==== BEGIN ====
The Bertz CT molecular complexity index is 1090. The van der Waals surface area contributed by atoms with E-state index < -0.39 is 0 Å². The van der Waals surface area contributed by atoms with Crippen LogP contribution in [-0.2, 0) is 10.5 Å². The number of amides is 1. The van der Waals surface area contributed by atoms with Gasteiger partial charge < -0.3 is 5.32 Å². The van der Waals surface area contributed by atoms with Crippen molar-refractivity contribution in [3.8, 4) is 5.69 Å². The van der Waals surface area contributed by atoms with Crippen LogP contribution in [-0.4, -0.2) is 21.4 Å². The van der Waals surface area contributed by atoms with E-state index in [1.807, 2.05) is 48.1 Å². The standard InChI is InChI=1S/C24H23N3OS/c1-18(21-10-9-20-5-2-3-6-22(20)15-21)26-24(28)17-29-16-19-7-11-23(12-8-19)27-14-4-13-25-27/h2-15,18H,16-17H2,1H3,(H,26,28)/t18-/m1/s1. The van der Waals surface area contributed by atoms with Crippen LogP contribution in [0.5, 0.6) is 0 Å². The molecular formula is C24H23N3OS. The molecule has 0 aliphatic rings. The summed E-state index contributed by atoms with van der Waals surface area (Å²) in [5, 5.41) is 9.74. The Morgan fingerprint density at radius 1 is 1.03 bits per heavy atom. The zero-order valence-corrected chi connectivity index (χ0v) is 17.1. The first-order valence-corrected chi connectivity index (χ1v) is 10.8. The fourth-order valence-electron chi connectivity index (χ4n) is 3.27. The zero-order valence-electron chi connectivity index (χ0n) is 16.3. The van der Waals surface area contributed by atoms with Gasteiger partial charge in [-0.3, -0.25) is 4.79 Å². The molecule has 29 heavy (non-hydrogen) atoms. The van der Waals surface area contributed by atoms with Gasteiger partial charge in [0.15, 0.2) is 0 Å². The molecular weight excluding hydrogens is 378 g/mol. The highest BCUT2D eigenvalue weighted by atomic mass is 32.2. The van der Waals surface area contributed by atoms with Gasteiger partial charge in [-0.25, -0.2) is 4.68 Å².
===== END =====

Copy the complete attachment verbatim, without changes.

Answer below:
The Bertz CT molecular complexity index is 1090. The van der Waals surface area contributed by atoms with E-state index < -0.39 is 0 Å². The van der Waals surface area contributed by atoms with Crippen LogP contribution in [-0.2, 0) is 10.5 Å². The number of amides is 1. The van der Waals surface area contributed by atoms with Gasteiger partial charge < -0.3 is 5.32 Å². The van der Waals surface area contributed by atoms with Crippen molar-refractivity contribution in [3.8, 4) is 5.69 Å². The van der Waals surface area contributed by atoms with Crippen LogP contribution in [-0.4, -0.2) is 21.4 Å². The van der Waals surface area contributed by atoms with E-state index in [1.807, 2.05) is 48.1 Å². The standard InChI is InChI=1S/C24H23N3OS/c1-18(21-10-9-20-5-2-3-6-22(20)15-21)26-24(28)17-29-16-19-7-11-23(12-8-19)27-14-4-13-25-27/h2-15,18H,16-17H2,1H3,(H,26,28)/t18-/m1/s1. The van der Waals surface area contributed by atoms with Crippen LogP contribution in [0.5, 0.6) is 0 Å². The molecular formula is C24H23N3OS. The molecule has 0 aliphatic rings. The summed E-state index contributed by atoms with van der Waals surface area (Å²) in [5, 5.41) is 9.74. The Morgan fingerprint density at radius 1 is 1.03 bits per heavy atom. The zero-order valence-corrected chi connectivity index (χ0v) is 17.1. The first-order valence-corrected chi connectivity index (χ1v) is 10.8. The fourth-order valence-electron chi connectivity index (χ4n) is 3.27. The zero-order valence-electron chi connectivity index (χ0n) is 16.3. The van der Waals surface area contributed by atoms with Gasteiger partial charge in [-0.3, -0.25) is 4.79 Å². The molecule has 29 heavy (non-hydrogen) atoms. The van der Waals surface area contributed by atoms with Gasteiger partial charge in [0.15, 0.2) is 0 Å². The molecular weight excluding hydrogens is 378 g/mol. The highest BCUT2D eigenvalue weighted by atomic mass is 32.2. The van der Waals surface area contributed by atoms with Gasteiger partial charge in [-0.25, -0.2) is 4.68 Å².